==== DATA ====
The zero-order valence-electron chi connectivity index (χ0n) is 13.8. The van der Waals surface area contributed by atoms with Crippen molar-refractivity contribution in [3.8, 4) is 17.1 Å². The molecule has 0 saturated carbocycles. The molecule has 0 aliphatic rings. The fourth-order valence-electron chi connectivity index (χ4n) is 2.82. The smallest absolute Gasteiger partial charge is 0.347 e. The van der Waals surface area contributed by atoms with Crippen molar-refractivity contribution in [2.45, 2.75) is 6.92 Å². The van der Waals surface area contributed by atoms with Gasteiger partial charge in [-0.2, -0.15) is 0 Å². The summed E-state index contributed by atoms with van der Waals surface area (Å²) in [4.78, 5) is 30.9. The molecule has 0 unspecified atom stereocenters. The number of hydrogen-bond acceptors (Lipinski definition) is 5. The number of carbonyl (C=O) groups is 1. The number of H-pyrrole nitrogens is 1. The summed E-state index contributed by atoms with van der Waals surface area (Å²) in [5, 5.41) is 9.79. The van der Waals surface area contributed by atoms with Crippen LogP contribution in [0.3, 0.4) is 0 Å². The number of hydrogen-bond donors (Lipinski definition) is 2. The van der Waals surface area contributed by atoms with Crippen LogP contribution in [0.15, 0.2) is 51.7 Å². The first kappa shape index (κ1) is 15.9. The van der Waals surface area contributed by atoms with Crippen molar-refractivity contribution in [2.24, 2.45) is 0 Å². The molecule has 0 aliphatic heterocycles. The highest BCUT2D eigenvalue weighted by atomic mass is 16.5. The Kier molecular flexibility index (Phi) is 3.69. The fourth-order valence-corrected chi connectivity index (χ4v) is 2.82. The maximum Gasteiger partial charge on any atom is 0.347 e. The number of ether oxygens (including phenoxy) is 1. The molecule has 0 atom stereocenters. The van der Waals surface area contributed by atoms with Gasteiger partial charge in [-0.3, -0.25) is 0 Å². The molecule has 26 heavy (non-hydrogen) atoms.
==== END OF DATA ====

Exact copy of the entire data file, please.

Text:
The zero-order valence-electron chi connectivity index (χ0n) is 13.8. The van der Waals surface area contributed by atoms with Crippen molar-refractivity contribution in [3.8, 4) is 17.1 Å². The molecule has 0 saturated carbocycles. The molecule has 0 aliphatic rings. The fourth-order valence-electron chi connectivity index (χ4n) is 2.82. The smallest absolute Gasteiger partial charge is 0.347 e. The van der Waals surface area contributed by atoms with Crippen molar-refractivity contribution in [2.45, 2.75) is 6.92 Å². The van der Waals surface area contributed by atoms with Gasteiger partial charge in [-0.2, -0.15) is 0 Å². The summed E-state index contributed by atoms with van der Waals surface area (Å²) in [4.78, 5) is 30.9. The molecule has 0 unspecified atom stereocenters. The number of hydrogen-bond acceptors (Lipinski definition) is 5. The number of carbonyl (C=O) groups is 1. The number of H-pyrrole nitrogens is 1. The summed E-state index contributed by atoms with van der Waals surface area (Å²) in [5, 5.41) is 9.79. The van der Waals surface area contributed by atoms with Crippen LogP contribution in [0.3, 0.4) is 0 Å². The number of hydrogen-bond donors (Lipinski definition) is 2. The van der Waals surface area contributed by atoms with Crippen LogP contribution in [0.15, 0.2) is 51.7 Å². The first kappa shape index (κ1) is 15.9. The van der Waals surface area contributed by atoms with Crippen molar-refractivity contribution in [2.24, 2.45) is 0 Å². The molecule has 0 aliphatic heterocycles. The highest BCUT2D eigenvalue weighted by atomic mass is 16.5. The Kier molecular flexibility index (Phi) is 3.69. The fourth-order valence-corrected chi connectivity index (χ4v) is 2.82. The maximum Gasteiger partial charge on any atom is 0.347 e. The number of ether oxygens (including phenoxy) is 1. The molecule has 0 atom stereocenters. The van der Waals surface area contributed by atoms with Gasteiger partial charge in [-0.3, -0.25) is 0 Å². The molecule has 26 heavy (non-hydrogen) atoms.